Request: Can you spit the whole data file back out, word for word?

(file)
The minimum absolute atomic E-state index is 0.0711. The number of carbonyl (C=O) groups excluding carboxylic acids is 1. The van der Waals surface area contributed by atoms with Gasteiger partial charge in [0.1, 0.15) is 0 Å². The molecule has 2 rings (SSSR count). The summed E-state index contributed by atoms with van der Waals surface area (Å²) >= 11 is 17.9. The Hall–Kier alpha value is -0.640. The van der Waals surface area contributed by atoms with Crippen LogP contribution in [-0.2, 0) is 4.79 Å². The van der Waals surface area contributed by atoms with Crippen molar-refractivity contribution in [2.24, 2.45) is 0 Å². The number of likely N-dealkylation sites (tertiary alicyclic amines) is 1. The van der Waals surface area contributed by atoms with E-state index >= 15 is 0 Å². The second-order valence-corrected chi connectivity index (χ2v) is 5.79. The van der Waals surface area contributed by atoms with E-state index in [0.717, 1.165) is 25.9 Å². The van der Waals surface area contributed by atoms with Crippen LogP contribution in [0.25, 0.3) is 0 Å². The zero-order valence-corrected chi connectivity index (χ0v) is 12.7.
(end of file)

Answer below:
The minimum absolute atomic E-state index is 0.0711. The number of carbonyl (C=O) groups excluding carboxylic acids is 1. The van der Waals surface area contributed by atoms with Gasteiger partial charge in [0.1, 0.15) is 0 Å². The molecule has 2 rings (SSSR count). The summed E-state index contributed by atoms with van der Waals surface area (Å²) >= 11 is 17.9. The Hall–Kier alpha value is -0.640. The van der Waals surface area contributed by atoms with Crippen LogP contribution in [-0.2, 0) is 4.79 Å². The van der Waals surface area contributed by atoms with Crippen molar-refractivity contribution in [2.24, 2.45) is 0 Å². The number of likely N-dealkylation sites (tertiary alicyclic amines) is 1. The van der Waals surface area contributed by atoms with E-state index >= 15 is 0 Å². The second-order valence-corrected chi connectivity index (χ2v) is 5.79. The van der Waals surface area contributed by atoms with E-state index in [0.717, 1.165) is 25.9 Å². The van der Waals surface area contributed by atoms with Crippen LogP contribution in [0.25, 0.3) is 0 Å². The zero-order valence-corrected chi connectivity index (χ0v) is 12.7.